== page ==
Thousands of demonstrators are set to convene in Lower Manhattan Tuesday to protest the Dakota Access Pipeline that could threaten the land and water of the Standing Rock Sioux tribe in North Dakota.
The rally, set to be begin at 4 p.m. in Foley Square at 111 Worth St., is one of hundreds scheduled to take place across the U.S. Tuesday, which indigenous leaders have declared a national day of action as part of the #NoDAPL movement.
The day of action aims to urge the U.S. government and the Army Corps of Engineers to stop the $3.7 billion pipeline project, which could damage sacred grounds and contaminate water supplies.
“The purpose is to elevate the issue and to encourage the Army Corps to exert its power to stop this pipeline,” Dallas Goldtooth of Indigenous Environment Network told Reuters. The network, which is one of the organizers of Tuesday’s day of action, will be joined by dozens of other activist groups nationwide.
The same will be true for the Foley Square event, with dozens of local groups also taking part in the rain-or-shine rally. It will feature an indigenous-led opening ceremony, performers, action training and more, including “civil disobedience,” according to the event’s Facebook page.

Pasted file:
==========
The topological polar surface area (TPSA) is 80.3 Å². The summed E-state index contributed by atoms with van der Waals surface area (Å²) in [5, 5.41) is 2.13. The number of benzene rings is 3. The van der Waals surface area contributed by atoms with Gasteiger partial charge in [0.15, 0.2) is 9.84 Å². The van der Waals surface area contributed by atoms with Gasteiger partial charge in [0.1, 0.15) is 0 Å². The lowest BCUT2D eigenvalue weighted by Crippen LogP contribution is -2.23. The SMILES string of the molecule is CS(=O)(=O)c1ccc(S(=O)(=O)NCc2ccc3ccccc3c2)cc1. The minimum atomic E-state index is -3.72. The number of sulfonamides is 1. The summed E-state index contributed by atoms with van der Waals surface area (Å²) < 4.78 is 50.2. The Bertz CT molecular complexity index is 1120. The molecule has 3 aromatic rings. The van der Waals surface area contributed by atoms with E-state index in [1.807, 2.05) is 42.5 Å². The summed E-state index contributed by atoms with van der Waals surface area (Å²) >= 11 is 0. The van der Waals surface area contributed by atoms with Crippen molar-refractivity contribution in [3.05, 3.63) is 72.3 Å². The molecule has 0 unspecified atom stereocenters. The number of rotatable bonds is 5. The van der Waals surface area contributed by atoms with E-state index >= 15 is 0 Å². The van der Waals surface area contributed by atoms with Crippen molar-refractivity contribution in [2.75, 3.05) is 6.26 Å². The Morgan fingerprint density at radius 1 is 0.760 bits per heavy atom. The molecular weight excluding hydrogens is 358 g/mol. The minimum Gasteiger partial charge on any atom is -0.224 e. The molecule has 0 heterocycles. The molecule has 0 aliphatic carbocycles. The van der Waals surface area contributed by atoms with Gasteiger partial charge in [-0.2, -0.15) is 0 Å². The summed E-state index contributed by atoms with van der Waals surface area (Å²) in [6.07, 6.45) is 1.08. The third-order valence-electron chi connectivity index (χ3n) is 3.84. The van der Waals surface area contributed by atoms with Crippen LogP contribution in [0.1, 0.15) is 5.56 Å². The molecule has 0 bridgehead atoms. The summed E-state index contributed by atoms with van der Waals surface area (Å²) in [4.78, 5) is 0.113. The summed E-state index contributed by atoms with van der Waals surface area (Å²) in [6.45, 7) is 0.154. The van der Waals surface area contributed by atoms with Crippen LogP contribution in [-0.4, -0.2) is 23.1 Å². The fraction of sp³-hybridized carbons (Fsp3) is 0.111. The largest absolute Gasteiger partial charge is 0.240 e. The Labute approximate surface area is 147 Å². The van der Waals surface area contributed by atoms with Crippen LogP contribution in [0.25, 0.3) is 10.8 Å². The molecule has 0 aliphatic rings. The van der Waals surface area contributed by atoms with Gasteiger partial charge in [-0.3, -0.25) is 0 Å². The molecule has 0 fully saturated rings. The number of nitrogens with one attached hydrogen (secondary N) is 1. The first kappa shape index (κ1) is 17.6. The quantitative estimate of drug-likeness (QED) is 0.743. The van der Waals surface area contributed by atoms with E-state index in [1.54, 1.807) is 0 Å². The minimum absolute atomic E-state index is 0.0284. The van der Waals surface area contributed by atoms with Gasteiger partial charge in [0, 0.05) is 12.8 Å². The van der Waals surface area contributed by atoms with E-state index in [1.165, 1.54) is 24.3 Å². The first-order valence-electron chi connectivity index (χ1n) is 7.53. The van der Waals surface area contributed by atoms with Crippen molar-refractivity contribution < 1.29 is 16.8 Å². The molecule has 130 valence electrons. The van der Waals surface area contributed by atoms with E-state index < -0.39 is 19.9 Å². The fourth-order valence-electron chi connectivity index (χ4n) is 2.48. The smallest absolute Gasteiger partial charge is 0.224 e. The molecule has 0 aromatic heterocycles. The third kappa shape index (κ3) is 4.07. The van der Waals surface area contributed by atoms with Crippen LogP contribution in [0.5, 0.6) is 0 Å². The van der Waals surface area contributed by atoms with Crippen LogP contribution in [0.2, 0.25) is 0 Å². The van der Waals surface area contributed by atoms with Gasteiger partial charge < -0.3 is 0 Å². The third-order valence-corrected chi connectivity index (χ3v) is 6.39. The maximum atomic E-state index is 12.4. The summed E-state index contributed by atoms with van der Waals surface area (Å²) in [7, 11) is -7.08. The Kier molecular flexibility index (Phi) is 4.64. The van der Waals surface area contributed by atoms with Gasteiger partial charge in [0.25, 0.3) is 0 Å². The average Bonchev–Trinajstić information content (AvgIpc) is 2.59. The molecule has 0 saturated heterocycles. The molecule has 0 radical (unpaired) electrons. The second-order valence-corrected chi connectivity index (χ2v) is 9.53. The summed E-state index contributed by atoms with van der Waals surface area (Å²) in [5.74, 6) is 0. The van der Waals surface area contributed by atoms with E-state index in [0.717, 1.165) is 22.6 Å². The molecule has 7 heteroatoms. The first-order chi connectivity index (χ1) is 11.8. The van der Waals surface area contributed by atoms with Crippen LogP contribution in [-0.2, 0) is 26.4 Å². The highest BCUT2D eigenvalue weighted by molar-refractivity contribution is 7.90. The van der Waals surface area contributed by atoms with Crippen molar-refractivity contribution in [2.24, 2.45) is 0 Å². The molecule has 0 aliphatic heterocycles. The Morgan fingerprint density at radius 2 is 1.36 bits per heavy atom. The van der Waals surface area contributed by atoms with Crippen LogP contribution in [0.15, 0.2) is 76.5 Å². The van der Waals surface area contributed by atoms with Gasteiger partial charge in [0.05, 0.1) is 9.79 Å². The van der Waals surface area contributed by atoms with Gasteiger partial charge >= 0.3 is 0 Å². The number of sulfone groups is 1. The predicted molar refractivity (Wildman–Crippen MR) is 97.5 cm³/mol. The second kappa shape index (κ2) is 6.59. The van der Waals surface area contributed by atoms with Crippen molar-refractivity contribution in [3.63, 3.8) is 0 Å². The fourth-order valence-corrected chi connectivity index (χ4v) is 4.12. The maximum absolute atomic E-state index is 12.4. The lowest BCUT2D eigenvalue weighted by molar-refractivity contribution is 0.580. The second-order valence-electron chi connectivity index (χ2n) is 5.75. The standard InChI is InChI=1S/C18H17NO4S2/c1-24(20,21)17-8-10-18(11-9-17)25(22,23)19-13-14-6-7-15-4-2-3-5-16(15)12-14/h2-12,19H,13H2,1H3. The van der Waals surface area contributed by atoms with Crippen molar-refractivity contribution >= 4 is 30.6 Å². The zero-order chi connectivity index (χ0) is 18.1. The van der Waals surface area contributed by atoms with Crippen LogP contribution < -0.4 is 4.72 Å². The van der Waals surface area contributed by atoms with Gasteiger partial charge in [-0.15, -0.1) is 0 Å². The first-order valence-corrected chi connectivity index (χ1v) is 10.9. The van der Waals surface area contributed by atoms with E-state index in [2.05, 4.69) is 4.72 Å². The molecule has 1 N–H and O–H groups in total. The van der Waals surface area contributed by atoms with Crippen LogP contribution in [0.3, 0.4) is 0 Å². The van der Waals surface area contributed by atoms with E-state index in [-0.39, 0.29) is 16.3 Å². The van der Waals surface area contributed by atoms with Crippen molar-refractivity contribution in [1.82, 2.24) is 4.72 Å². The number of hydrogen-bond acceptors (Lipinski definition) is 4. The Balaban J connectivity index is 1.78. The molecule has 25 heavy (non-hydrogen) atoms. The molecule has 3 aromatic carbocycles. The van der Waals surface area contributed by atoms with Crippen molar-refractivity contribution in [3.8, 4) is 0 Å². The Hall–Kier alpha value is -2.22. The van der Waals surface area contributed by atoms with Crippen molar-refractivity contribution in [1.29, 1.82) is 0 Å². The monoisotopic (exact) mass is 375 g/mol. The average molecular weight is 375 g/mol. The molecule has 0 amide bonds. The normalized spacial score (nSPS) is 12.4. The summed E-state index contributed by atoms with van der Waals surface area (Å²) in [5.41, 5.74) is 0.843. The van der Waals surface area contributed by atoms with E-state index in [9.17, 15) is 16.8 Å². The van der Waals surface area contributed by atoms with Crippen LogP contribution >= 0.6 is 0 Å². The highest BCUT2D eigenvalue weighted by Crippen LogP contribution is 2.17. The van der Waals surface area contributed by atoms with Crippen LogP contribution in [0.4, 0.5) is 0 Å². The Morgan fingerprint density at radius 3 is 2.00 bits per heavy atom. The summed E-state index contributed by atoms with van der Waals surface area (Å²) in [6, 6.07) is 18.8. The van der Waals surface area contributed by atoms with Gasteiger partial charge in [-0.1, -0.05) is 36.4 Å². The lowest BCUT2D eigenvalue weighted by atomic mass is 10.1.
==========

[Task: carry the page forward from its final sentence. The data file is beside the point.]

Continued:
Speakers include Standing Rock spokeswoman Tara Houska, Roberto Mukaro Borrero of the United Confederation of Taino People, Crystal Migwans of NYC Stands with Standing Rock, Pastor Doug Cunningham of New Day Church in the Bronx, who recently went to Standing Rock, and more. More than 2,400 people have RSVPed to attend the event.
The nationwide protests come one day after the Army Corps and Department of the Interior postponed making a decision on whether to give Energy Transfer Partners an easement to tunnel under Lake Oahe in North Dakota. Energy Transfer Partners is the lead company in the pipeline construction, which is 85 percent complete, a company official said. The work that remains on the pipeline involves the lake.
Energy Transfer Partners’ Kelcy Warren donated more than $100,000 to the campaign of President-elect Donald Trump, who has not addressed the Dakota Access issue, but has professed support for oil pipelines and other energy infrastructure plans.